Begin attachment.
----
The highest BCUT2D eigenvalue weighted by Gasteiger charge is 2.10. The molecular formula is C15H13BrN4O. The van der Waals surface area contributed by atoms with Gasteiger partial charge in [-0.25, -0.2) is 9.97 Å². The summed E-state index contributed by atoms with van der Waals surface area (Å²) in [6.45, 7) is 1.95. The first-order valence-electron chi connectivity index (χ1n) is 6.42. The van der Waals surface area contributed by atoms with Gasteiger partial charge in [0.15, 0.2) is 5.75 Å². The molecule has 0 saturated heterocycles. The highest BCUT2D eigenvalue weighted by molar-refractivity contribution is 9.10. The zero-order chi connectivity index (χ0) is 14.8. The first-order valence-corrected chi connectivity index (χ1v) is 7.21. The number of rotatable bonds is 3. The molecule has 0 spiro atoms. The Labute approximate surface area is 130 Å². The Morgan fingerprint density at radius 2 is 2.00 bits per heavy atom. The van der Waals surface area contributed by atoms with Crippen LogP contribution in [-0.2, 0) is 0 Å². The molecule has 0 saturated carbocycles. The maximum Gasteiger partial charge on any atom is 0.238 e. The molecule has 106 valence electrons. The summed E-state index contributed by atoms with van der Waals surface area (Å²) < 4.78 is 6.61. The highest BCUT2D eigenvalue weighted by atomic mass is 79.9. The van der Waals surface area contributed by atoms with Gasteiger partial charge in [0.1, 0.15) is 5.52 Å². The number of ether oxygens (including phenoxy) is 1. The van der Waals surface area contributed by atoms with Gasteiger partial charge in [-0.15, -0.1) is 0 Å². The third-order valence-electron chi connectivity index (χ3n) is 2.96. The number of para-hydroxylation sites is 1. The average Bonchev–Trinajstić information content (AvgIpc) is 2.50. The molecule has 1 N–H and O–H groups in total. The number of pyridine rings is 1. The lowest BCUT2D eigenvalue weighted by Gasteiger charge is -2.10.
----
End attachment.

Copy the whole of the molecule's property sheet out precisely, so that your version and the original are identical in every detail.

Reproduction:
The highest BCUT2D eigenvalue weighted by Gasteiger charge is 2.10. The molecular formula is C15H13BrN4O. The van der Waals surface area contributed by atoms with Gasteiger partial charge in [-0.25, -0.2) is 9.97 Å². The summed E-state index contributed by atoms with van der Waals surface area (Å²) in [6.45, 7) is 1.95. The first-order valence-electron chi connectivity index (χ1n) is 6.42. The van der Waals surface area contributed by atoms with Gasteiger partial charge in [0.15, 0.2) is 5.75 Å². The molecule has 0 saturated heterocycles. The highest BCUT2D eigenvalue weighted by molar-refractivity contribution is 9.10. The zero-order chi connectivity index (χ0) is 14.8. The first-order valence-corrected chi connectivity index (χ1v) is 7.21. The number of rotatable bonds is 3. The molecule has 0 spiro atoms. The Labute approximate surface area is 130 Å². The Morgan fingerprint density at radius 2 is 2.00 bits per heavy atom. The van der Waals surface area contributed by atoms with Crippen LogP contribution in [-0.2, 0) is 0 Å². The molecule has 0 saturated carbocycles. The maximum Gasteiger partial charge on any atom is 0.238 e. The molecule has 106 valence electrons. The summed E-state index contributed by atoms with van der Waals surface area (Å²) < 4.78 is 6.61. The highest BCUT2D eigenvalue weighted by atomic mass is 79.9. The van der Waals surface area contributed by atoms with Gasteiger partial charge in [0.1, 0.15) is 5.52 Å². The number of ether oxygens (including phenoxy) is 1. The van der Waals surface area contributed by atoms with Gasteiger partial charge in [-0.15, -0.1) is 0 Å². The third-order valence-electron chi connectivity index (χ3n) is 2.96. The number of para-hydroxylation sites is 1. The average Bonchev–Trinajstić information content (AvgIpc) is 2.50. The molecule has 1 N–H and O–H groups in total. The number of pyridine rings is 1. The lowest BCUT2D eigenvalue weighted by Gasteiger charge is -2.10.